Sorghum Flour: An In-Depth Look at this Popular Gluten Free Flour

Sorghum Flour: An In-Depth Look at this Popular Gluten Free Flour

Learn everything you need to know about sorghum flour, this versatile gluten free flour.

When you think of gluten free flours, you probably think of staples like almond flour, rice flour, and coconut flour. You may even think of less commonly used options like chickpea, quinoa, or even cassava flour. But what about sorghum flour?

Like many gluten free alternatives, sorghum is an ancient grain loaded with nutritional benefits. Though may not be familiar with it, once you learn what it has to offer it will quickly become a staple in your gluten free pantry. Sorghum flour is naturally gluten free, high in fiber, rich in antioxidants, and, best of all, it has a mild, slightly sweet flavor that makes it a perfect alternative to wheat flour.

In this article, we’ll take an in-depth look at sorghum as a gluten free flour including what it is, what health benefits it provides, and tips for baking with it. You’ll also receive a collection of tasty recipes featuring this tasty gluten free flour.

What is Sorghum Flour?

Sorghum is an ancient cereal grain that belongs to the Panicoideae family, the second-largest subfamily of grasses that contains over 3,500 species. Also included in this family are staple crops like sugarcane and maze (corn). Though sorghum may be new to you, it originated in parts of Africa and Australia over 5,000 years ago and is currently considered the fifth-most important cereal crop grown in the world.

Also known as great millet, durra, jowari, or milo, sorghum is used for animal feed, human consumption, and ethanol production. Though it originated in Africa, it is widely cultivated throughout the world in tropical and subtropical regions. It is the fifth-most important cereal crop in the world and the third-most important in the United States. In fifth place worldwide, it only follows rice, wheat, maize, and barley in terms of importance.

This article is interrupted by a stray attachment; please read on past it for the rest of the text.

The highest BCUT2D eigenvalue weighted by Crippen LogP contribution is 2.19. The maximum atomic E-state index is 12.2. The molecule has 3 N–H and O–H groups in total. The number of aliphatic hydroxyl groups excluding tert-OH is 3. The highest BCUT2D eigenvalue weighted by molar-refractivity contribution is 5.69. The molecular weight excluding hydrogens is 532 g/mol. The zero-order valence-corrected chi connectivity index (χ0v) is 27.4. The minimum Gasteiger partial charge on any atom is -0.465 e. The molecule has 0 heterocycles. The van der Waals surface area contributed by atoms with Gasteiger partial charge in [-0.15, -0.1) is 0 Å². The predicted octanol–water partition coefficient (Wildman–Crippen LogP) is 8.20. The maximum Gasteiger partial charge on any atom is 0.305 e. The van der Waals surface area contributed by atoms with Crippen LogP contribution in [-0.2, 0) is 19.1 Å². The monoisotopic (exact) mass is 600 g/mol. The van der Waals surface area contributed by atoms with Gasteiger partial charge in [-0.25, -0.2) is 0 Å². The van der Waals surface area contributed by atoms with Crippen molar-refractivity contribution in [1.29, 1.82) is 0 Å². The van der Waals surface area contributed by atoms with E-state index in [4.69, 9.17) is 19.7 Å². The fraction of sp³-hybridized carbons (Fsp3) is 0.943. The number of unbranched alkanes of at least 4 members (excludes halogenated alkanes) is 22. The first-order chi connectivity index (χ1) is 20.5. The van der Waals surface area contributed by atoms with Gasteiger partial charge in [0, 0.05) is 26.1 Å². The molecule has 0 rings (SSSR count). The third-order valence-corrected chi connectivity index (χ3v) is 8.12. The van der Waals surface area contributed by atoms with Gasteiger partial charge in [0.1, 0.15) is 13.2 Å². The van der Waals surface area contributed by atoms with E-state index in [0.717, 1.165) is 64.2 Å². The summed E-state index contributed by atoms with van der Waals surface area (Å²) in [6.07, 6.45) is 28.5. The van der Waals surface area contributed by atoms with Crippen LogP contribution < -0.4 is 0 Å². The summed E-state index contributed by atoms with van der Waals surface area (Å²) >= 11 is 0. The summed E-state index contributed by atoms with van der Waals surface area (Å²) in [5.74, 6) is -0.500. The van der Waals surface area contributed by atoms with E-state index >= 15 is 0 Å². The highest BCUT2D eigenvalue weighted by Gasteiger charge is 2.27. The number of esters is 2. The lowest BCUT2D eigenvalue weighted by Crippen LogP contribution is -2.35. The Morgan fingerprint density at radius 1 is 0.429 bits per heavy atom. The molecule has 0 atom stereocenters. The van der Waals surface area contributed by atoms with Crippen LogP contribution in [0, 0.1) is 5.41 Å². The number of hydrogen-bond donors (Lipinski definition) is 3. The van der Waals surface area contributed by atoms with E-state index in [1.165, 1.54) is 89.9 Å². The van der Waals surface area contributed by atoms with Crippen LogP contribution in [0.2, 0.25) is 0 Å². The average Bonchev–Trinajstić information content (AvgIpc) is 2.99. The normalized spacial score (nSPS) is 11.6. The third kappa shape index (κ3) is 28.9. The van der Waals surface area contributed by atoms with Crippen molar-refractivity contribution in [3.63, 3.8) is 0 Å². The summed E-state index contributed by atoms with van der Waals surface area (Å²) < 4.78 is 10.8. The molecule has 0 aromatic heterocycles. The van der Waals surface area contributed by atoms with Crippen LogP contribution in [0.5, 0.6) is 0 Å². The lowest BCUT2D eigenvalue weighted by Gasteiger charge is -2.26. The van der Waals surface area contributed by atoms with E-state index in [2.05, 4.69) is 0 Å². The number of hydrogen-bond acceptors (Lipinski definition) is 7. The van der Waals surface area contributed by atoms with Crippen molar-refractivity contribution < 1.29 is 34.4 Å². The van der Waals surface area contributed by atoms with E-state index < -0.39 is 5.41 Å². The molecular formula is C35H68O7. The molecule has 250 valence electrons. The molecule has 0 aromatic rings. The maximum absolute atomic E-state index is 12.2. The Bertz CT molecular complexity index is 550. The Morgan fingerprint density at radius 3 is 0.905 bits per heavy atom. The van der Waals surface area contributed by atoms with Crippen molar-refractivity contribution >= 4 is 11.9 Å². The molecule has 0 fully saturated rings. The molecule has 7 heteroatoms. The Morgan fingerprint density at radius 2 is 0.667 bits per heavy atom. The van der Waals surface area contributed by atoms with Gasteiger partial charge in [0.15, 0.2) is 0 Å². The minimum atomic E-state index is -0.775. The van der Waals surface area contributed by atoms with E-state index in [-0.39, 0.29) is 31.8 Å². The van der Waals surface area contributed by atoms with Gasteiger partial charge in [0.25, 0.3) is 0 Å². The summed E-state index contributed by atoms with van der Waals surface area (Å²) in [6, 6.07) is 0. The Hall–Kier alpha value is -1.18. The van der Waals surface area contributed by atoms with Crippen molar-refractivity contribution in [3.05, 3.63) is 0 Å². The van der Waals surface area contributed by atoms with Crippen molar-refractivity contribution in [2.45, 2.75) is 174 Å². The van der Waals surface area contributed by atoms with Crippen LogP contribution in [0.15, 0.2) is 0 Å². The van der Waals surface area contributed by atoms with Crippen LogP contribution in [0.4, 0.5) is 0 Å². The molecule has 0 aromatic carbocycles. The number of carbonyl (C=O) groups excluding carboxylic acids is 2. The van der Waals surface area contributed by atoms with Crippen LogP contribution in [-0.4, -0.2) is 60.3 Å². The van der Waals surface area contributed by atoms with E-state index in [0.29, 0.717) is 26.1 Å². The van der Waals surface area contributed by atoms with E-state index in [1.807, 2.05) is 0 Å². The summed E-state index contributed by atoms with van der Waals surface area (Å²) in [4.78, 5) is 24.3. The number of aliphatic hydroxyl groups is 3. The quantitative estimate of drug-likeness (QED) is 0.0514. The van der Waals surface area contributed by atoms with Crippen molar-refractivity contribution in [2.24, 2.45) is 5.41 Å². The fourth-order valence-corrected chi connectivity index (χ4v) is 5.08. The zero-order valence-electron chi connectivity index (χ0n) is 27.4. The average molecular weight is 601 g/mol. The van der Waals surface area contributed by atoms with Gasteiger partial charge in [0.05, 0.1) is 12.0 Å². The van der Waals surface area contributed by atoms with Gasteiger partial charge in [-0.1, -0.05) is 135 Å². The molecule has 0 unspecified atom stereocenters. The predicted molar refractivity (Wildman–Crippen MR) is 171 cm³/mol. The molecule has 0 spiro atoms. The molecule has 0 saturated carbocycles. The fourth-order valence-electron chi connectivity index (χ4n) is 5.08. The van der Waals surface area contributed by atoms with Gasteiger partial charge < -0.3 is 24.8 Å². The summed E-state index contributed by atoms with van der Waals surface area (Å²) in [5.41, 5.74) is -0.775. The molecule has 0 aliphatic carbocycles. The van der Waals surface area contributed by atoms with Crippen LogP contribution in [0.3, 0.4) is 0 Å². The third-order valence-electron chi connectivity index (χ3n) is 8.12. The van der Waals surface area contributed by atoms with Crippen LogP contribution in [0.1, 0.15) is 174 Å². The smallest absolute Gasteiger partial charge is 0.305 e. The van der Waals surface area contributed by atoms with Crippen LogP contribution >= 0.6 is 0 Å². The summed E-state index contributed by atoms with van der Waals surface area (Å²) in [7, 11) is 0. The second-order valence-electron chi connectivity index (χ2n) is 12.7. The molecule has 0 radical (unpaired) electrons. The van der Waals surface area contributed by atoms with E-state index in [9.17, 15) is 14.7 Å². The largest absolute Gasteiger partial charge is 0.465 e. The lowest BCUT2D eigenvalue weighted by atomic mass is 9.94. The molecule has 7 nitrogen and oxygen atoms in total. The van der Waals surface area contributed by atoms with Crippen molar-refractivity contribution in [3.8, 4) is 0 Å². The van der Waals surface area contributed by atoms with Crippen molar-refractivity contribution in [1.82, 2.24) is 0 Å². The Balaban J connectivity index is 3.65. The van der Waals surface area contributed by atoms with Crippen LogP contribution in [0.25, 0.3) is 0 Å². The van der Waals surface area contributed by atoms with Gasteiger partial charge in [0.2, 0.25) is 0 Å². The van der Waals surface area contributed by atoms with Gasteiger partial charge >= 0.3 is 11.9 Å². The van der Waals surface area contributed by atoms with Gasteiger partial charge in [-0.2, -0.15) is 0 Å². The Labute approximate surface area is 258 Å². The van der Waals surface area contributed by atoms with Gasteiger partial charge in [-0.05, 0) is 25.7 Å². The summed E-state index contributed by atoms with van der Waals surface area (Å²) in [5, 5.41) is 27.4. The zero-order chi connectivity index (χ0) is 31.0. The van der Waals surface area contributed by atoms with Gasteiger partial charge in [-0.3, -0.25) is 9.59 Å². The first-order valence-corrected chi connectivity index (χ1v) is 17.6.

The most commonly grown species of sorghum is Sorghum bicolor, typically an annual species that grows in clumps reaching as tall as 4 meters high. The grain itself is very small, ranging from 2mm to 4mm in diameter and has a light color and a mild, sweet flavor. One of the things that makes this crop so popular is the fact that it is extremely drought-resistant. It has a large root-to-leaf ratio, a protective waxy coating on its leaves, and it goes dormant rather than dying in times of drought.

What Are the Health Benefits?

Sorghum is naturally gluten free and there are a number of different varieties, though sorghum flour is usually beige or white in color and has a mild-tasting sweet flavor. This flour is often used in gluten free flour blends, though you can sometimes find 100% whole grain sorghum flour in specialty stores. The best place to find it, however, is online.

Though some gluten free flours have little to offer in the way of nutrition, that is not the case with sorghum flour. This gluten free flour is rich in protein, iron, B vitamins, and dietary fiber. It contains about 120 calories per ¼ cup flour with 1 gram of fat, 25 grams carbohydrate, 4 grams of protein, and 3 grams of sugar. It also contains small but significant amounts of phosphorus, niacin, and thiamine.

In addition to being rich in nutrients, sorghum flour has the added benefit of being low-glycemic. This is important for people with diabetes because it is absorbed into the bloodstream more slowly than other carbohydrates, preventing a sudden sugar spike. Sorghum flour is also rich in fiber which benefits your digestive system and helps you feel fuller for longer. It is rich in antioxidants as well and has been shown to help fight inflammation and heart disease.

Tips for Baking with Sorghum Flour

In terms of its culinary uses, sorghum is popular in many parts of Asia and Africa for use in flatbreads. In India, it is a staple source of nutrition, commonly used in traditional Indian breads called bhakri or jowar roti. In Korea, it is cooked with rice or used as a flour to make cakes called susu bukkumi. In Central America, it is sometimes used to make tortillas, and, throughout the world, it is a popular wheat substitute used in gluten free recipes.

Here are some tips for gluten free baking with sorghum flour:

  • When shopping for sorghum flour, look for 100% sorghum flour that hasn’t been refined, enriched, or bleached.
  • Try using sorghum flour in gluten free recipes for baked simple goods like bread, muffins, cookies, and pancakes.
  • Substitute sorghum flour for wheat flour as part of a flour blend, using 15% to 30% sorghum flour for the best results.
  • Use a binding agent like xanthan gum or cornstarch when baking with sorghum flour to make sure your recipe turns out with the right texture.
  • When baking with sorghum flour, use a little more oil or fat and an extra egg to improve the texture and moisture content of your recipe.
  • Sorghum flour combines well with other mild-tasting gluten free flours like rice flour, corn flour, or potato starch.